Chernobyl’s mutant wolves developing resistance to cancer


PREMO Member
Chernobyl wolves exposed to six times legal safety limit of radiation for humans

Wolves in Chernobyl’s radiation zone appear to have developed a resistance to cancer after being exposed to high levels of radiation in the wake of the nuclear disaster 35 years ago, according to a new study.

Cara Love, an evolutionary biologist and ecotoxicologist at Princeton University, found that the wolves in the Chernobyl Exclusion Zone (CEZ) have altered immune systems "similar to cancer patients undergoing radiation treatment," according to the Society for Integrative and Comparative Biology.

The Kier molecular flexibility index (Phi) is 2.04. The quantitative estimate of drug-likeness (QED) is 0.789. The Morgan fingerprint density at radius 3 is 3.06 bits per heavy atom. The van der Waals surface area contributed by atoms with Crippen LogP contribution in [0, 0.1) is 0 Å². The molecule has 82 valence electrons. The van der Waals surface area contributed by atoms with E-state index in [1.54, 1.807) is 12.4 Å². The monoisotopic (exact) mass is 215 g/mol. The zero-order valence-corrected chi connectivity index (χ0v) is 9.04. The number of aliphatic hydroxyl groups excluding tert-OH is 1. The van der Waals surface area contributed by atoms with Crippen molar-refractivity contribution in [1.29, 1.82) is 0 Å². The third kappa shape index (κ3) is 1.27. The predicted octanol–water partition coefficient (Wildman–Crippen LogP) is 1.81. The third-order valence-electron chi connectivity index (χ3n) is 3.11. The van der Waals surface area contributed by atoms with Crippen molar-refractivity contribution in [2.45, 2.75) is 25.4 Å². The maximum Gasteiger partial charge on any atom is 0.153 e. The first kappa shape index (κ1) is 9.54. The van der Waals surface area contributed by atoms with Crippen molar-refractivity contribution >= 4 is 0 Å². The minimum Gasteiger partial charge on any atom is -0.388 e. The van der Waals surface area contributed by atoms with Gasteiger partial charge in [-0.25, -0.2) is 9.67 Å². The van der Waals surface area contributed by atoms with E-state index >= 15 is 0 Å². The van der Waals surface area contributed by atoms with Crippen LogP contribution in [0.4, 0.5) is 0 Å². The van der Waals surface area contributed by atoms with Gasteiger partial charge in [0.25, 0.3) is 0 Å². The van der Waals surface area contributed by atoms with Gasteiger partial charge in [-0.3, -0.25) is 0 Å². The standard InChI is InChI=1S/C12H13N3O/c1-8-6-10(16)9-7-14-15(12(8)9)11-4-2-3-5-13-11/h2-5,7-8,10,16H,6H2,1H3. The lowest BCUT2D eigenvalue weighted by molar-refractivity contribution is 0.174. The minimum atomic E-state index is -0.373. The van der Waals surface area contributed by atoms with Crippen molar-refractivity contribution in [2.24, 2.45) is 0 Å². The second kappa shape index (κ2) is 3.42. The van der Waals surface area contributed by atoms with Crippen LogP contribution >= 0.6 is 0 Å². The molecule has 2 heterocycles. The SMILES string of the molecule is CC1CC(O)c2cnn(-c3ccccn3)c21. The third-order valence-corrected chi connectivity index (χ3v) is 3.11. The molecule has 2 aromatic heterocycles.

In 2014, Love and her colleagues put collars equipped with radiation dosimeters on wolves in the area and took blood samples to understand the animals' responses to being exposed to upwards of 11.28 millirem of radiation per day – six times the legal safety limit of radiation for humans.

The research could help to identify protective mutations that can increase the odds of surviving cancer.



Well-Known Member
Legal limit is 5 REM, whole body, skin or lens of the eye. 11.2 MRem is common exposure on a daily basis for some Nuclear workers.